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Sharks put past behind them

by Dhiren Mahiban / NHL.com
VANCOUVER – The San Jose Sharks are in the Western Conference Finals for the third time in their 20-year history, and second in as many seasons.

The eventual Stanley Cup champion Chicago Blackhawks bounced the Pacific Division winners in four-straight last spring – it's an experience the Sharks surprisingly aren't drawing on as much as one might think.

"We'll see after the series is done," said captain Joe Thornton. "We really can't say until it's done so hopefully we learned that we hate to lose. We want to extend this. We're having a lot of fun right now. Ask me the question after the series. Hopefully I can say we've grown."

After disposing the Detroit Red Wings in five games last spring the Sharks, who were the top seed in the Western Conference, opened the conference finals at home to the Blackhawks, losing both games at the HP Pavilion. They never recovered.

"I felt we started well in Game 1, we let our guard down a little bit in Game 2 last year and it really cost us – we can revert back to that experience," said Sharks coach Todd McLellan. "Other than that, this is brand new, completely different. We can't completely compare the fact that we're back again."

The Sharks got past the Los Angeles Kings in six games in April, but saw a 3-0 lead against the Wings evaporate before finally advancing to the conference finals thanks to a 3-2, Game 7, win on Thursday.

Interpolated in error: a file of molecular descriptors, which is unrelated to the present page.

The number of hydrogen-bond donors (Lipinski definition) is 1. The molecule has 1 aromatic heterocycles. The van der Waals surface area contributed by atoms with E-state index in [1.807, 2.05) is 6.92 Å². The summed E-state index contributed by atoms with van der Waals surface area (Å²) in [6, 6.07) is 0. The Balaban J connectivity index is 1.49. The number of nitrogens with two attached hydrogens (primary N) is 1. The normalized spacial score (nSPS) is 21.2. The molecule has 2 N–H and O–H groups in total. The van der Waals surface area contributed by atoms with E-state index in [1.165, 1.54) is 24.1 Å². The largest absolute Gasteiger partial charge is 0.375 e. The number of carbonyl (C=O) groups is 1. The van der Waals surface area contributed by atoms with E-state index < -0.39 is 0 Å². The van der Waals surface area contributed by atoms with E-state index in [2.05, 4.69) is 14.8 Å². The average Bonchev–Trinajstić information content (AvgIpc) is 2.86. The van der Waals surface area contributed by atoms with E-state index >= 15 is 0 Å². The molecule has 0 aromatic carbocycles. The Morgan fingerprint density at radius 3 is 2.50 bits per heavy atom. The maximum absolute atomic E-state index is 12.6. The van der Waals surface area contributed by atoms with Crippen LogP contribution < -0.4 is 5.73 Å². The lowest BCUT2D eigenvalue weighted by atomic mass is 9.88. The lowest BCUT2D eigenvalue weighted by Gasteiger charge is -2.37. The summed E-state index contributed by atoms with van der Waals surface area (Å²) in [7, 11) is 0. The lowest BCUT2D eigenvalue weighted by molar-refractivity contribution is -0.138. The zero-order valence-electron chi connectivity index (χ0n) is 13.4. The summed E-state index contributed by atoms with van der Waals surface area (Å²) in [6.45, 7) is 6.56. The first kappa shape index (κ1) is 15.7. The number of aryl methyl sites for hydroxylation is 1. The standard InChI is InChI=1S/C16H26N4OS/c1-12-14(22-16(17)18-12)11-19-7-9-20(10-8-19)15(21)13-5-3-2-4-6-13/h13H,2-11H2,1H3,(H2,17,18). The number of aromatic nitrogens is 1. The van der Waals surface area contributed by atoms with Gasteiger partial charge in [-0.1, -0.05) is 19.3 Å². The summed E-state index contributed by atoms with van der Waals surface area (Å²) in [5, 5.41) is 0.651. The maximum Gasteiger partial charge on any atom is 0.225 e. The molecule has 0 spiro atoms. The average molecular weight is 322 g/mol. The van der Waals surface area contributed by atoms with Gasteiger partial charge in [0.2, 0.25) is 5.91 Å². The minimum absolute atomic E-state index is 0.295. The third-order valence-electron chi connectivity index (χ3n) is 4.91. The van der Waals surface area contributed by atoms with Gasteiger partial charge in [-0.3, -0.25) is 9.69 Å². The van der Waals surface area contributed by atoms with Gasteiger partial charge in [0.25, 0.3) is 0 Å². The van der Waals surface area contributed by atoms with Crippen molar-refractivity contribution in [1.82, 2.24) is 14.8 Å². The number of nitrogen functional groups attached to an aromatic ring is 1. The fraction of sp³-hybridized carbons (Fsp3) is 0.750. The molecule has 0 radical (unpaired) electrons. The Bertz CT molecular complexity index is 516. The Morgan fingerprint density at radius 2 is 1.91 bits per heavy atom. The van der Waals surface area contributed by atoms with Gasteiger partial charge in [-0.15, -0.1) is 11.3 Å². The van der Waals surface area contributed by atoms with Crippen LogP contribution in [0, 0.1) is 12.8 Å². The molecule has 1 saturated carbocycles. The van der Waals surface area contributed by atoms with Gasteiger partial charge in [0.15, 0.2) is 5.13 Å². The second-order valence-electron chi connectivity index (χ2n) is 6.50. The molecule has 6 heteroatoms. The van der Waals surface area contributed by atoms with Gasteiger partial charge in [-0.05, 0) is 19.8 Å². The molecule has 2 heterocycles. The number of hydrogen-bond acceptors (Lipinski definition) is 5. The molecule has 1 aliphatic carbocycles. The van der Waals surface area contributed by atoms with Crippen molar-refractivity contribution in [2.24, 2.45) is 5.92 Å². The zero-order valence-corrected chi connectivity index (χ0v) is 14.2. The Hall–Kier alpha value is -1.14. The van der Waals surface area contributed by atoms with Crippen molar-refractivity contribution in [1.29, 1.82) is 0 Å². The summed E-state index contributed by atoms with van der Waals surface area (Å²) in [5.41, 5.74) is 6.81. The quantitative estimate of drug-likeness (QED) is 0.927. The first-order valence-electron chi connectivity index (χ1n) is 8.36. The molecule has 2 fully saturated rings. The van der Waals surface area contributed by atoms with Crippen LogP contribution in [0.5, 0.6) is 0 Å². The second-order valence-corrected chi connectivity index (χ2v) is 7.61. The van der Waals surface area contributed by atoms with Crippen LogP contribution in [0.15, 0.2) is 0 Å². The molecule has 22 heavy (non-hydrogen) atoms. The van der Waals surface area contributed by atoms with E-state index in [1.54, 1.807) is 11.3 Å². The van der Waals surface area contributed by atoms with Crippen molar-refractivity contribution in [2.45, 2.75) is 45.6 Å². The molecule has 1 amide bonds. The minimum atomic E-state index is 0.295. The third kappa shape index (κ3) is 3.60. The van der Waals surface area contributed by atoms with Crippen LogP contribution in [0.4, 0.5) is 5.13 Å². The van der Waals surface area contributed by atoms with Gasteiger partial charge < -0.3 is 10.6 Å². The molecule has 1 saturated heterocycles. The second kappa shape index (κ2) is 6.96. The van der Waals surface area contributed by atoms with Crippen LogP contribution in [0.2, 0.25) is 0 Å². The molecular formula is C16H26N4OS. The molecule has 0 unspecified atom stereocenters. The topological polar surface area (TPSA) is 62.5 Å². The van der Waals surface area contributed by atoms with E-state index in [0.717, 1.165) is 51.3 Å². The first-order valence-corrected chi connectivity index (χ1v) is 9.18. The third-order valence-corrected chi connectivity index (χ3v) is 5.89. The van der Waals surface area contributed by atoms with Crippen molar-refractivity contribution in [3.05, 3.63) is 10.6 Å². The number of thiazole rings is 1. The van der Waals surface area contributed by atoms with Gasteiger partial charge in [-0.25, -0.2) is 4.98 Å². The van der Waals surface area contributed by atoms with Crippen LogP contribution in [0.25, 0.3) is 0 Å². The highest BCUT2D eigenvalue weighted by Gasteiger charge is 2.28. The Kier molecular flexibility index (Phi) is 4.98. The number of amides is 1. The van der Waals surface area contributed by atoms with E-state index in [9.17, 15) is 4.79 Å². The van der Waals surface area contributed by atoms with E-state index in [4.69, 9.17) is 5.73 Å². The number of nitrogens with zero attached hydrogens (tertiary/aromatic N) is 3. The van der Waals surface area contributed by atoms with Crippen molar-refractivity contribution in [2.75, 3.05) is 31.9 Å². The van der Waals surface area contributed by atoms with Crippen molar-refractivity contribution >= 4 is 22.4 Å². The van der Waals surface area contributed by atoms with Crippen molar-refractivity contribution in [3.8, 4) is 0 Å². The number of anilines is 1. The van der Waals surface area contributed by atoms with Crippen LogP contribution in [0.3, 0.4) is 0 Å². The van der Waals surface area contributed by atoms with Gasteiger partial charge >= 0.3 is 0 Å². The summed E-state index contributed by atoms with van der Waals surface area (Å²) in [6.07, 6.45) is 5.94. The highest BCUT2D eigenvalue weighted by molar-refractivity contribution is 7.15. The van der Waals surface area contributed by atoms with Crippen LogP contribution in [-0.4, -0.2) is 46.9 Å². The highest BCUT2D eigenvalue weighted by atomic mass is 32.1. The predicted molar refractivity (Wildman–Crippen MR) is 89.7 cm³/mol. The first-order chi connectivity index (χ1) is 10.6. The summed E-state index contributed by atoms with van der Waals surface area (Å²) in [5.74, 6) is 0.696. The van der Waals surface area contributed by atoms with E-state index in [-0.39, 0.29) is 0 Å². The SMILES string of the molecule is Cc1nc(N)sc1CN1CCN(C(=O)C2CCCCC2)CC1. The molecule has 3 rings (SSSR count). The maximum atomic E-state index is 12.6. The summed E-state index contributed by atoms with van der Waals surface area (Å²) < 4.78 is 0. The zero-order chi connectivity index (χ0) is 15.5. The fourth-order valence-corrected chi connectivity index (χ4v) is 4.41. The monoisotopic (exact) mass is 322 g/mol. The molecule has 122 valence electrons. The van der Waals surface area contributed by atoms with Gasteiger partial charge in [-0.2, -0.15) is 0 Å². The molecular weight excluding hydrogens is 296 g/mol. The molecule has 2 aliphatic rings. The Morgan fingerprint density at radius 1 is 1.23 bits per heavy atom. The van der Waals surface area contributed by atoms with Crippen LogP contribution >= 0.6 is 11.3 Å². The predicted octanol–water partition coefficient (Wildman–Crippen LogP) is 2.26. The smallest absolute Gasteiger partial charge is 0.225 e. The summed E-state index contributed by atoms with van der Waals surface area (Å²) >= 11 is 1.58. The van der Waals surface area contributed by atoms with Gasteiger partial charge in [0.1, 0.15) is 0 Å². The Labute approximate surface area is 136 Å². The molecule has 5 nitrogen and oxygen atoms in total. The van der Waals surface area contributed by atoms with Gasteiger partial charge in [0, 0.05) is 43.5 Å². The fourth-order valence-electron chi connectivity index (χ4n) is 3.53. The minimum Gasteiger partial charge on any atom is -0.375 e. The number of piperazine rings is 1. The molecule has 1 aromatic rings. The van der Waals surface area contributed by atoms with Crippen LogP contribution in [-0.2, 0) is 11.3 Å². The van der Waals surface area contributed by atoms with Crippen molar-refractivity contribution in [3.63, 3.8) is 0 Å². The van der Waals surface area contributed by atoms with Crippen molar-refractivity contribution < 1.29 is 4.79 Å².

On Saturday afternoon, after chartering from the Bay Area to Vancouver, the Sharks were pointing to a six-game losing streak between January 3 and 13 as a rallying point for this group.

The Sharks lost just six times in regulation the rest of the way.

"We've come a long way," said defenseman Dan Boyle. "Last year, we were first pretty much the whole year. This year we had to fight, you guys all know we had the big six-game losing streak that we keep talking about. I think we all had to look in the mirror and change our game a little bit."

As much as the core group is familiar with the situation of being in the final four, the Sharks also realize it's a much different situation.

"We have two new goaltenders, we have some defensemen that never played, we have a number of guys on our fourth line that didn't get to experience it and the opponent is obviously different," McLellan said.

"We understand the intensity goes up a little bit more. We've experienced that, we've felt it. We played in a building where there were 23 and a half thousand people in Chicago . . . that environment, we've experienced it."

San Jose is hoping to overcome past failures in the Western Conference Finals to earn a berth in their first ever Stanley Cup appearance. In order to do that, they'll have to topple the Presidents' Trophy winners.
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